Once the flower-rich foraging area was started, it was time to turn my attention toward providing nest habitat for the native pollinators–bees, butterflies, moths, flies, and beetles. I have had a mason bee block on my garage for several years, but that nest block is quite a distance from my project area.

stick pile © J. Paul
Stick pile, dry stacked rocks, and log cookie

I decided to build a structure that would house more than just solitary bees and wasps. It would be a bug bed and breakfast. I had several old 1” x 12” fence boards and used them to build a series of shelves and cubby holes. After the structure was complete, I filled the cubby holes with all natural materials found in and around our area. Starting with a stick pile on the ground under the structure that could provide a place for butterflies to perch, roost, or even hibernate, I then dry stacked river rocks and dried artichoke flowers above them. There were pieces of cedar shingles left over from the roof, so I filled another space with them.


mason bricks © J. Paul
Shingles, bricks, pine cones, nest box

Four large bricks full of holes, purchased from Habitat for Humanity’s ReStore, were placed in one of the openings with Douglas-fir (Pseudotsuga menziesii) and western white pine (Pinus monticola) cones. I cut two log “cookies” and painted one bright yellow and the other white. These represented the sun and the moon. Kneeling Angelica (Angelica genuflexa) stems, 12 inches long with the chambered node in the center, were cut and inserted in various sizes of ABS pipe. The six-inch deep hollow chambers provide nesting sites for the solitary bees and wasps.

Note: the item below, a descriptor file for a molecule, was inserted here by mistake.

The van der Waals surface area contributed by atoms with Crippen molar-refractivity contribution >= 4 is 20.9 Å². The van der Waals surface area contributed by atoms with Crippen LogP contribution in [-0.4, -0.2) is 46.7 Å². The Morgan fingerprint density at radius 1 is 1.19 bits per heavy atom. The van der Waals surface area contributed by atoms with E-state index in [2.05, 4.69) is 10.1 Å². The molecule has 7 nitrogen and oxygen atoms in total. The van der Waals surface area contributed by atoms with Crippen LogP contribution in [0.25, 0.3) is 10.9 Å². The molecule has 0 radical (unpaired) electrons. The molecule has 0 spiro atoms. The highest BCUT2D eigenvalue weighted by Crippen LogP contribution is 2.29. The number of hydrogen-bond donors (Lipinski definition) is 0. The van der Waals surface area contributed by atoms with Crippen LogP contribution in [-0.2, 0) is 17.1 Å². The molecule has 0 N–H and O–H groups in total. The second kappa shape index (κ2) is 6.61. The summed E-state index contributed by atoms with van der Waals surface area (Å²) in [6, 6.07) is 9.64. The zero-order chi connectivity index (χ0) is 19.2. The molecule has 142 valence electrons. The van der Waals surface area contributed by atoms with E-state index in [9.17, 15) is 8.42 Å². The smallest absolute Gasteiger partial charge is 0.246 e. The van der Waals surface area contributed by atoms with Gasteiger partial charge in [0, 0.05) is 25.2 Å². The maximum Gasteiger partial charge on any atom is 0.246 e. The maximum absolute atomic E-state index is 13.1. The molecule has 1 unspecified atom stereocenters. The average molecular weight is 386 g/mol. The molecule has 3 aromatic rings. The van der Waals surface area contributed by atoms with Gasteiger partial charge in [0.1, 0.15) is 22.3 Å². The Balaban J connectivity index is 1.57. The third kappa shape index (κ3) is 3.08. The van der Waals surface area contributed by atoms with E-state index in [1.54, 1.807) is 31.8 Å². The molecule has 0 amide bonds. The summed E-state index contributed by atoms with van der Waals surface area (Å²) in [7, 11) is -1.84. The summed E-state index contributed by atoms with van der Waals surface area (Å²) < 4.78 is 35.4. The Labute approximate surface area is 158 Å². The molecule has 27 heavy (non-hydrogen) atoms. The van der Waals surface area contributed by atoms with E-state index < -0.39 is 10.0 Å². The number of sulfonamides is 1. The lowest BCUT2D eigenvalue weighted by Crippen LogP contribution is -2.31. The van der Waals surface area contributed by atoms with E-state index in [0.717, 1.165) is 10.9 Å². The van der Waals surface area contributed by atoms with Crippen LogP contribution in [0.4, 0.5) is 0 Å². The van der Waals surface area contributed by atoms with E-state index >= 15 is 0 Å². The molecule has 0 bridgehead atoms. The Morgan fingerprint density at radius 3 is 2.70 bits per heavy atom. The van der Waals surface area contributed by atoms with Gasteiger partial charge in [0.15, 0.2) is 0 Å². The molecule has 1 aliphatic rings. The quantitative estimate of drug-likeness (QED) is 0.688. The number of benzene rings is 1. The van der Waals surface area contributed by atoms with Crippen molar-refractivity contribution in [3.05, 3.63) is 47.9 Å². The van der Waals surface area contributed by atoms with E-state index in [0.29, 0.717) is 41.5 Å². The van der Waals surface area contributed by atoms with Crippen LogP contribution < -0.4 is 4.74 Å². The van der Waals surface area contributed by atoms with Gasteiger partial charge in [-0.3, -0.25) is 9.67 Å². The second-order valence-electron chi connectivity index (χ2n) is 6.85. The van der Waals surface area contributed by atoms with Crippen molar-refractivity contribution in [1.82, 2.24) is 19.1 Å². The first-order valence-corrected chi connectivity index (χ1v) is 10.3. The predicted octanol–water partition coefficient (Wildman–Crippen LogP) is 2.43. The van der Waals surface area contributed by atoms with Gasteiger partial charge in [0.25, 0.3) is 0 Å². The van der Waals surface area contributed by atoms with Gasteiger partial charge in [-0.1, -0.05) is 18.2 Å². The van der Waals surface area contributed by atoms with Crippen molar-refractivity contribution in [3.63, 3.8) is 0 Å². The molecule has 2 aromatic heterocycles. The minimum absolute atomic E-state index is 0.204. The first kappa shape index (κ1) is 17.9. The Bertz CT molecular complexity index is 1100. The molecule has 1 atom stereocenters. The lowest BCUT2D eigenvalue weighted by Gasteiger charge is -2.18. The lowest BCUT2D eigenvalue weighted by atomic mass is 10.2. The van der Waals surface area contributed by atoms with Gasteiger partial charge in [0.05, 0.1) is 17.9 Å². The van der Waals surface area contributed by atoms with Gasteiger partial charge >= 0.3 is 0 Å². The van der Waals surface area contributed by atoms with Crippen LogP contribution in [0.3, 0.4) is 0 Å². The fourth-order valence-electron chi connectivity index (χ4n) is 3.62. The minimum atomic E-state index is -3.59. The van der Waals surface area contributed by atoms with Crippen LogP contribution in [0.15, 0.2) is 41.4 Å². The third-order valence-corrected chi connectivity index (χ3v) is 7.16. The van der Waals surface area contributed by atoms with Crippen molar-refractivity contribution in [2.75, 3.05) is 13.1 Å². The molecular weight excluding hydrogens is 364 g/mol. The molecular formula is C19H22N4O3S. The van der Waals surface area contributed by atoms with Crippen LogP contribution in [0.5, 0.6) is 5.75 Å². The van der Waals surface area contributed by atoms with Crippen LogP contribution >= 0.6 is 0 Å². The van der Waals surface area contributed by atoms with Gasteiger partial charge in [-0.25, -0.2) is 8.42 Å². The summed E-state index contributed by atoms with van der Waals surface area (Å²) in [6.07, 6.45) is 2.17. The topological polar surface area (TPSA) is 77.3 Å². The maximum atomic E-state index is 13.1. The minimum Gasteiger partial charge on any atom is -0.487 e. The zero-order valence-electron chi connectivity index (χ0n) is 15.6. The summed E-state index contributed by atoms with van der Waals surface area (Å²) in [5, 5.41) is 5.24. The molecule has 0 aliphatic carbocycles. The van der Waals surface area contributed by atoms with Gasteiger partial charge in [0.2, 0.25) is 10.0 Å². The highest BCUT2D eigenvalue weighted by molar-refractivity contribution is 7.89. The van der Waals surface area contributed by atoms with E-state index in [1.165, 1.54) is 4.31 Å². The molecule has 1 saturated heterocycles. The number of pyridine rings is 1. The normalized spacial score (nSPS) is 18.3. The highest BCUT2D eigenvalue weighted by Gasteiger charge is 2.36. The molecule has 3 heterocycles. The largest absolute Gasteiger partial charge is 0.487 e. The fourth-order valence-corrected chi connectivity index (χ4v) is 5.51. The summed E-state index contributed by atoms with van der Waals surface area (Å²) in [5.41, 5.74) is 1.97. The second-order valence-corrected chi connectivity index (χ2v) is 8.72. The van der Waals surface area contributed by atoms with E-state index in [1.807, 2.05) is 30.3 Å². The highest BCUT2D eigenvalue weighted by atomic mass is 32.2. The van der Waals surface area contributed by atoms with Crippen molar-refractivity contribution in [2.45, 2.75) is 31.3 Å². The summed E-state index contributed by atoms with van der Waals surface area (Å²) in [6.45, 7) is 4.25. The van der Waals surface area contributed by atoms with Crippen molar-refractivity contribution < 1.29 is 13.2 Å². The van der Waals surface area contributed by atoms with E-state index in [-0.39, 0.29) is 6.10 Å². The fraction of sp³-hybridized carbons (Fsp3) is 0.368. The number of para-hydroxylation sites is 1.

sun log cookie © J. Paul
Log cookie and ABS pipe filled with Kneeling Angelica

There are three mason bee blocks ready for occupancy this spring and still a few more cubicles to fill up. These will provide a variety of textures for both nesting and hiding places.

As the neighbors drove by they became very curious about what I was doing, so I took advantage of the situation to implement Step 4 of “Bring Back the Pollinators”–Spread the word. After learning what my objective was, one neighbor, while out playing golf, found a fallen limb that had long string lichen (Usnea longissima, Old Man’s Beard) attached and offered it for the project. Another neighbor built a series of bark shingles that he attached to one end of the structure.

lichen © J. Paul
Neighbors’ contributions of Old Man’s Beard and bark shingles
certifications © J. Paul
Bug Bed and Breakfast with certifications